Finding Your Folks: Some Herndon court records

Judy Fowler Kilgore's picture

I keep driving back and forth between Newnan and Greenville, trying to gather as many court records as possible on the family of Edward and Nancy Brown Herndon. They lived predominantly in one area but that area straddled two counties. Later, Preston branched out on his own and moved way out towards Powers Crossroads near the Heard County line. But, for the most part, the Herndons spread out in an area roughly between Senoia and Haralson in Coweta and Alvaton in Meriwether.

So, that means some records are at the Coweta County courthouse and some are in the Meriwether County courthouse. I did copy all the Herndon grantees and grantors (deeds and land records) for Meriwether but haven't gotten them all for Coweta yet. I do have at least an outline of the probate records in both counties but still need to go back and get particulars on some estate settlements. However, just copying the information in the index gave me a good overview of what was there.

For instance in Meriwether, in addition to Edward's estate papers, I found all the guardianship papers of his minor children. This not only included petitions for guardianship but also annual returns showing where all the money went.

Most are pretty routine and show funds expended for living expenses, tuition and such. But one I came across reflected sadly on the times. It was filed June 5, 1868, by Walter R. Pope, guardian of Walter J. Herndon. Walter had purchased a horse for his "ward" (cost: $175) and showed a couple of cash advances, then he swears to the accuracy of the return and adds " ... and further swears that he the said guardian did receive for his said ward the sum of two thousand dollars during the years 1863 & 1864 of Confederate States Treasury Notes belonging to his said ward and that the same remained upon his hands and was lost by the downfall of the Confederacy and that it was the same kind of Currency that remained in his hands for his said ward and lost aforesaid." This sworn statement was recorded by the county ordinary, Jas. W. Banning.

You know, we will probably never be able to imagine how difficult it was during those times. Yet, the court records were dutifully kept and, with the exception of finding occasional remarks about the war as above, life went on.

The estate of Richard Herndon also was filed in Meriwether with B.H. and M.H. Herndon as executors (Will book B, page 59). Richard's will was made 10 June 1862 and recorded 8 Jan 1863. His will also mentioned the uncertainty of the war and its outcome. He also mentions his beloved wife, Martha H., 100 acres of land in Land Lot 105, several slaves and three children, Nancy Ann Elizabeth, Sarah Frances and James Houston.
Marshall H. Herndon's estate also is in Meriwether. He left no will but his wife, Anna (Kempson) petitioned to administer his estate on 6 July 1863. Giving security on her $5,000 bond were Benjamin Kempson and Wilkins Stone. The usual other papers were filed, including an estate appraisal and leave to sell lands.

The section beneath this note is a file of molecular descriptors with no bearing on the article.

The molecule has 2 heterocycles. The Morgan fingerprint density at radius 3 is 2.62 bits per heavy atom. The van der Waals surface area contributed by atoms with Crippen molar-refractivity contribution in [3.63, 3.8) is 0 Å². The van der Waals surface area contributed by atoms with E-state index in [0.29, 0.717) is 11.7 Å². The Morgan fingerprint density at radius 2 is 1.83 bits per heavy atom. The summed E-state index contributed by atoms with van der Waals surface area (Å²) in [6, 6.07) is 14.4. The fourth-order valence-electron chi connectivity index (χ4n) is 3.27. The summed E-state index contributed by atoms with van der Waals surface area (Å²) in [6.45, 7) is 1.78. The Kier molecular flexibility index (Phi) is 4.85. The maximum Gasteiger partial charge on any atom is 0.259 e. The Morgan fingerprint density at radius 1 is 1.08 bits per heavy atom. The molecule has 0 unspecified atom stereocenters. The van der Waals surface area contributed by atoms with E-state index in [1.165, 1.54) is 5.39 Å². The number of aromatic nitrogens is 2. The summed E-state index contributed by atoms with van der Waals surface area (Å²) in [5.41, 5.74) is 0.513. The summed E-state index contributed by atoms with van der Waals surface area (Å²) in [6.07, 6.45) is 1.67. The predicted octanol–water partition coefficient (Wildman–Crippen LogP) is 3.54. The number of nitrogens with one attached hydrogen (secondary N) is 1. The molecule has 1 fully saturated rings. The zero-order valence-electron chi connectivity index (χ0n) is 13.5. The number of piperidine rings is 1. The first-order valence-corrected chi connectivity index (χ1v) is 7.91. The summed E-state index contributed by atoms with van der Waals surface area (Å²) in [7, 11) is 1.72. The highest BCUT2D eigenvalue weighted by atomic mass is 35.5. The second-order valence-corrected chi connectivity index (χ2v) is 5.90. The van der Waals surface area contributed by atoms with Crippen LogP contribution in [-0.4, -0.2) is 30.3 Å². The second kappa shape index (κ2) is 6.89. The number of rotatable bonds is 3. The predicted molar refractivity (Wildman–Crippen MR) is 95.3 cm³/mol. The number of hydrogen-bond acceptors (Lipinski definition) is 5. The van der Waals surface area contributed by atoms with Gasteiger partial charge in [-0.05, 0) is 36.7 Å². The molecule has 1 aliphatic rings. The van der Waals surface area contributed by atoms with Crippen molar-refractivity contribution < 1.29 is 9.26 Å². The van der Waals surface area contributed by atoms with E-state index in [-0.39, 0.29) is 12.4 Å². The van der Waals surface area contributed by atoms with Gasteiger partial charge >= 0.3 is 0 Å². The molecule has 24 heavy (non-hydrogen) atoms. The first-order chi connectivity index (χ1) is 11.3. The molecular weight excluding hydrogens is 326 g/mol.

Other Herndon probate records in Meriwether include those of Mrs. Lavenia (sic) Herndon with L.E. (Lewis Edward) Herndon as administrator (Lavinia Brandenberg was the wife of James Matthews Herndon, a son of Edward and Nancy), Virgil K. Herndon with Mrs. V.K. Herndon (Mildred McKoon), administrator (Virgil was the son of James and Lavinia), and several others after 1900.

Coweta probate records for Herndons include those of Preston A. Herndon Sr. in 1901 with many references (books and page numbers) to estate matters. In 1902, there is a record for Preston A. Herndon Jr., which is probably his guardianship records. Joel J. Herndon's estate was administered in 1907, again, with many references, and Preston's wife Ann's estate papers were recorded in 1926.

Emma Ophelia Herndon, wife of W.O. Herndon, died in 1935 and left a will in Coweta recorded in book D, page 181, with many other papers surrounding her estate, and W.J.L. Herndon (William Joel Lee, son of Joel and Elizabeth Kempson Herndon) died in 1950, leaving a will recorded in book D, page 402. Will's (second) wife was Lula Hand (Tribble) and her will is recorded in book E, page 167. Lula died in 1958 and she and Will are both buried at Haralson Baptist, along with Will's first wife, Mary Culpepper.

Land records in Meriwether turned up three unknown Herndons. Early grantees (purchasers) included Caleb, Reuben and Andrew Herndon, purchasing land in the 11th and 8th districts. Caleb was the first Herndon purchaser, buying 202.5 acres of land in Land Lot 104 of the 11th District from Amon Yarbrough in 1829. Reuben purchased land from Isham Hatcher (Land Lot 197 in the 8th District) and Sheppard Williams (Land Lot 84 in the 11th District), both in 1834, and Andrew purchased 202.5 acres in Land Lot 239 in the 8th District from William Barnes (administrator) in 1836. I have no idea who these Herndons were.

Our Edward was the next purchaser in 1839 and 1840, followed by many members of his family. Most purchases were made by James M. Herndon and his children in the late 1890s.

Reuben also was among the early grantors (sellers), selling his 202.5 acres in Land Lot 84 of the 11th district to Andrew Park. A William Herndon sold land in the 9th District in 1827, and Andrew Herndon sold his land in the 8th District to Allen Richardson in 1844. All other sellers were members of our Herndon family. Herndon grantors in Meriwether continue through 1984.

We'll continue the study of this interesting family next week with particulars on some of the children.

Stories and family histories about your ancestors who lived on Atlanta's south side are always welcome. Send them to or Mail to The Citizen, P.O. Drawer 1719, Fayetteville, GA 30214. All letters and e-mails I receive are subject to being used in the column.

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